More and more these days, the total floor area of a property is included on the floorplan, which can be very useful to a buyer when they are trying to work out how much house they are getting for their money. At HomeTruths, we compile a ‘Price per square foot analysis’ for our clients, so they can see how they compare with the competition. But what should you include, or exclude from the overall square footage total?
Well, it’s certainly not an exact science, and other industry professionals may have their own formula, but I thought I would share mine with you here, so you can decide for yourself.
Firstly, let’s look at what the figure actually means; when your floorplan is compiled, the floor area is calculated automatically by the software that was used to create it. This area is the gross internal floor area, which means, it is the total area within the external walls of the building, as if there were no inside walls. So corridors and wall thicknesses are included in this figure. If your property is a square or a rectangle, you may be able to calculate this figure yourself, by taking the outside footprint then deducting the external wall thicknesses (usually around 12” for a brick/cavity/block construction).
Next, let’s consider what should and shouldn’t be included in the overall figure. As a general rule of thumb, I include any area which is, or could, be used as residential accommodation; therefore I would include an internal garage, because these are usually constructed so they can be easily converted, but not a detached garage, which often isn’t. I wouldn’t include an inside swimming pool, whether or not attached to the house, but I would include an over-garage studio, which is extra accommodation. If there is a detached cottage in the grounds, I would include that separately, as it can often skew the results, and position it in the comparison table in two places, to see what effect it has. Cellars can be included if they are full head height (at least 7 feet), similarly with attics.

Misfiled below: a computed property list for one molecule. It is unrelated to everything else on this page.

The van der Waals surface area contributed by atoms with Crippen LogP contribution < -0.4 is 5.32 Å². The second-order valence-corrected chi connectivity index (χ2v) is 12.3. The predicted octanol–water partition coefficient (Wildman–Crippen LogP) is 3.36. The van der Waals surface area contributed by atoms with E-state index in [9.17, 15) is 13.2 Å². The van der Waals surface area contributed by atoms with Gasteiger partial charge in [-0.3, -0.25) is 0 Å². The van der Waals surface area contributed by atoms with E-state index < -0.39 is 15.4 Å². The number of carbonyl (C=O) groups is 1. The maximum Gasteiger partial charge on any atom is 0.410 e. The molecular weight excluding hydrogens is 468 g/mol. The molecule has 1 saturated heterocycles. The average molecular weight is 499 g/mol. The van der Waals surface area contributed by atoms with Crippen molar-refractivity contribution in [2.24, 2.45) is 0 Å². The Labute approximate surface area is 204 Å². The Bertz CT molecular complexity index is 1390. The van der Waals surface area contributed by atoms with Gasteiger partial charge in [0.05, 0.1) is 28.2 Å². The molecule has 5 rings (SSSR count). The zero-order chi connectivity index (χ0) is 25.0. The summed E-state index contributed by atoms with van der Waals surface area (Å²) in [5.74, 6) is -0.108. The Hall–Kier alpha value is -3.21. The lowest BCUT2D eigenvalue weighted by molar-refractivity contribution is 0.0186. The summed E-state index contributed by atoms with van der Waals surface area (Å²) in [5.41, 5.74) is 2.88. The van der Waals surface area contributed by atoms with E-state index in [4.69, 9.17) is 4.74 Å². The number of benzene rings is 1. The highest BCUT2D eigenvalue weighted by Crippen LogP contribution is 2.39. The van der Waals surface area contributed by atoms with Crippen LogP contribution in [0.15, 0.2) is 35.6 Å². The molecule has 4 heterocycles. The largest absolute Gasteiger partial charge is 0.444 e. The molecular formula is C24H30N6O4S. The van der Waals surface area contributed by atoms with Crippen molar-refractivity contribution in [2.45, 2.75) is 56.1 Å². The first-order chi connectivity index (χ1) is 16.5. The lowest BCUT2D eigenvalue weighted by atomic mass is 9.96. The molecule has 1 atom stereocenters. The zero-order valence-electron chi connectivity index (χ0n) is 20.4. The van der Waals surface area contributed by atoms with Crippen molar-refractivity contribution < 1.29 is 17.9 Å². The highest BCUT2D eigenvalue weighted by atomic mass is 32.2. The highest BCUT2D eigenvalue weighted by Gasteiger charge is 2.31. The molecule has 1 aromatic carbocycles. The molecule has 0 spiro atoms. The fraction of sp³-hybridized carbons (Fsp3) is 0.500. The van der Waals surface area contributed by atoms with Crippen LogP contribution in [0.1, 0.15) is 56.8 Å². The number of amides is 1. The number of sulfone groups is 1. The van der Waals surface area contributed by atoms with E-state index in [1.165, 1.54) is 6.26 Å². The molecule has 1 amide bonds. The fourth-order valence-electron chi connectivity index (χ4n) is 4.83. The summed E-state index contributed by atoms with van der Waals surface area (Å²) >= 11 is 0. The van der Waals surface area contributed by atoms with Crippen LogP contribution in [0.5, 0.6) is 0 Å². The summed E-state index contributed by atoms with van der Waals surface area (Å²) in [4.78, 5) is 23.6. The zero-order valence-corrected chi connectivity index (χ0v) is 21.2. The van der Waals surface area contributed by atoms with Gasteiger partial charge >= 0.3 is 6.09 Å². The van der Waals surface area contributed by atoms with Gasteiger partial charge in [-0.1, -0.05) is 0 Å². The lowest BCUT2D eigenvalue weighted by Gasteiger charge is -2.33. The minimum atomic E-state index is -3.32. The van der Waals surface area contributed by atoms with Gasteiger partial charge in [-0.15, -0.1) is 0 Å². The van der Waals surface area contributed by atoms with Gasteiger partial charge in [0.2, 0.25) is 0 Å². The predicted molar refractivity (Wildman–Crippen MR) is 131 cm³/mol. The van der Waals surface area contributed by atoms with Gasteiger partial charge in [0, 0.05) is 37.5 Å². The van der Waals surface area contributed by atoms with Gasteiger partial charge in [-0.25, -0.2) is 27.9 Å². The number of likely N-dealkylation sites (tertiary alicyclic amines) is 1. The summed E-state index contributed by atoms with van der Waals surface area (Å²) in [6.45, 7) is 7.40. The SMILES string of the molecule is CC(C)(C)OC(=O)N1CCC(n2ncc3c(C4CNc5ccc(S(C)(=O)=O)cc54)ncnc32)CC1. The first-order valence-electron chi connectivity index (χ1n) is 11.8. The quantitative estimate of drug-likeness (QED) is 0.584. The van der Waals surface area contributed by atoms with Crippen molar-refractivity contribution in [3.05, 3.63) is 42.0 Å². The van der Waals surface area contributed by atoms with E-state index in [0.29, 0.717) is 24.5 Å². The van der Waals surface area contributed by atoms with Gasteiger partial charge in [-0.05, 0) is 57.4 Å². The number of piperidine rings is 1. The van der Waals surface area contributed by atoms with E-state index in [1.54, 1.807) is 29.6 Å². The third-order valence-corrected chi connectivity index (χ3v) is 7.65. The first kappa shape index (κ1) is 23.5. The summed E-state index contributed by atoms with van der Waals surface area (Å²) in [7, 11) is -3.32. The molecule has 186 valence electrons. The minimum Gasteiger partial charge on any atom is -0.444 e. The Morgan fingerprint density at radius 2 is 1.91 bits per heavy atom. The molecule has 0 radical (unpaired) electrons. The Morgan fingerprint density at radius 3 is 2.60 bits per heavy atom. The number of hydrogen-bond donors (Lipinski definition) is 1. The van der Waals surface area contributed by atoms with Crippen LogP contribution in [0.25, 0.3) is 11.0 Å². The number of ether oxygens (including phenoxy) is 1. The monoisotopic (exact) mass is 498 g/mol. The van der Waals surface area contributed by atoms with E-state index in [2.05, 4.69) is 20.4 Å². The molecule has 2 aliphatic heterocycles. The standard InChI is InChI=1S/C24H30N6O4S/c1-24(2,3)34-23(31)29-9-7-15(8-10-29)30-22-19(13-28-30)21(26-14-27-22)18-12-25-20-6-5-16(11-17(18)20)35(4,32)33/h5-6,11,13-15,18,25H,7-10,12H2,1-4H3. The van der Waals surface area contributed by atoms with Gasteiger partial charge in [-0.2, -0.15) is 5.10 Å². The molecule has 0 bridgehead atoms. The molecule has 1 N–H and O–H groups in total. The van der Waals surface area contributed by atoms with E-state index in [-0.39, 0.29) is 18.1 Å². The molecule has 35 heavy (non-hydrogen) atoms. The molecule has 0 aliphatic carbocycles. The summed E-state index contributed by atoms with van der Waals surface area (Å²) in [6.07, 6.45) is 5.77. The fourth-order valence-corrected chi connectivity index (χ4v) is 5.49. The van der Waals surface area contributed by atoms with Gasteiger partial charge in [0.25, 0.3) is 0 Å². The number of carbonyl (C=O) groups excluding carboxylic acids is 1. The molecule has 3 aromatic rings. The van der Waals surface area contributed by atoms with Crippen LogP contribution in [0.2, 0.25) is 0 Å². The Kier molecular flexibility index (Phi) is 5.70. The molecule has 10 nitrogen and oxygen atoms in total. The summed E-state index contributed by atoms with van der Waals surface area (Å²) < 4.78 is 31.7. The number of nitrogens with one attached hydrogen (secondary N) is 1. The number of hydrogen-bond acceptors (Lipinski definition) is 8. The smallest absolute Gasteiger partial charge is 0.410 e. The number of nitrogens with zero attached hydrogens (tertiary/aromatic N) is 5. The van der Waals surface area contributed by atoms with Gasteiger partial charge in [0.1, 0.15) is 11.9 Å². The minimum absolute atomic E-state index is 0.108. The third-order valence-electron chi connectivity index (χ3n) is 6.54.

It is worth bearing in mind though, that not all square footage is equal: town houses, where the accommodation is spread over three or four floors, are not equal to bungalows, where the overall footprint of the house, and its plot, are much larger. There is no formula to take this into account, so when you compare your property to others for sale, try to pick similar styles of home to compare to.
What this exercise may highlight, is how much each room is worth to you: often a valuable insight in itself. For example, if your price per square foot is £300, and you have an unused bedroom or boxroom at 10’ by 10’ (100 square feet) it is actually worth £30,000 of your house price; if you don’t define its use for a buyer, they may well dismiss it, and as a consequence, your asking price will appear to be £30,000 overpriced. Multiply that by three rooms, and you’re potentially ‘wasting’ around £100,000!
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